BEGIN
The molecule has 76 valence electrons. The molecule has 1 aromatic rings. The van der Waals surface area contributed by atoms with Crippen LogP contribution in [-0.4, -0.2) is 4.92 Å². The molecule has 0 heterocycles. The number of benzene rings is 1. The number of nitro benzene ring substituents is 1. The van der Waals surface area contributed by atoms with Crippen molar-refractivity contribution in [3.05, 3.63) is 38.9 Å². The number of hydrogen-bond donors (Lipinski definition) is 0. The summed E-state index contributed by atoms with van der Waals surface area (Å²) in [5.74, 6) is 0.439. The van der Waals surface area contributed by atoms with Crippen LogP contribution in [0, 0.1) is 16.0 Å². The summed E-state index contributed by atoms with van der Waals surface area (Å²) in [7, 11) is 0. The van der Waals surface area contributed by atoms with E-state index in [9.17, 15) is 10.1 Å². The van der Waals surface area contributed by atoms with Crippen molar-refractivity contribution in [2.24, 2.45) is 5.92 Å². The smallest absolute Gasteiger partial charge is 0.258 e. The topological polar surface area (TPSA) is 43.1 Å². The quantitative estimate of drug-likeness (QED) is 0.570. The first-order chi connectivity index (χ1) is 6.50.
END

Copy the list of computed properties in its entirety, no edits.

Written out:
The molecule has 76 valence electrons. The molecule has 1 aromatic rings. The van der Waals surface area contributed by atoms with Crippen LogP contribution in [-0.4, -0.2) is 4.92 Å². The molecule has 0 heterocycles. The number of benzene rings is 1. The number of nitro benzene ring substituents is 1. The van der Waals surface area contributed by atoms with Crippen molar-refractivity contribution in [3.05, 3.63) is 38.9 Å². The number of hydrogen-bond donors (Lipinski definition) is 0. The summed E-state index contributed by atoms with van der Waals surface area (Å²) in [5.74, 6) is 0.439. The van der Waals surface area contributed by atoms with Crippen LogP contribution in [0, 0.1) is 16.0 Å². The summed E-state index contributed by atoms with van der Waals surface area (Å²) in [7, 11) is 0. The van der Waals surface area contributed by atoms with E-state index in [9.17, 15) is 10.1 Å². The van der Waals surface area contributed by atoms with Crippen molar-refractivity contribution in [2.24, 2.45) is 5.92 Å². The smallest absolute Gasteiger partial charge is 0.258 e. The topological polar surface area (TPSA) is 43.1 Å². The quantitative estimate of drug-likeness (QED) is 0.570. The first-order chi connectivity index (χ1) is 6.50.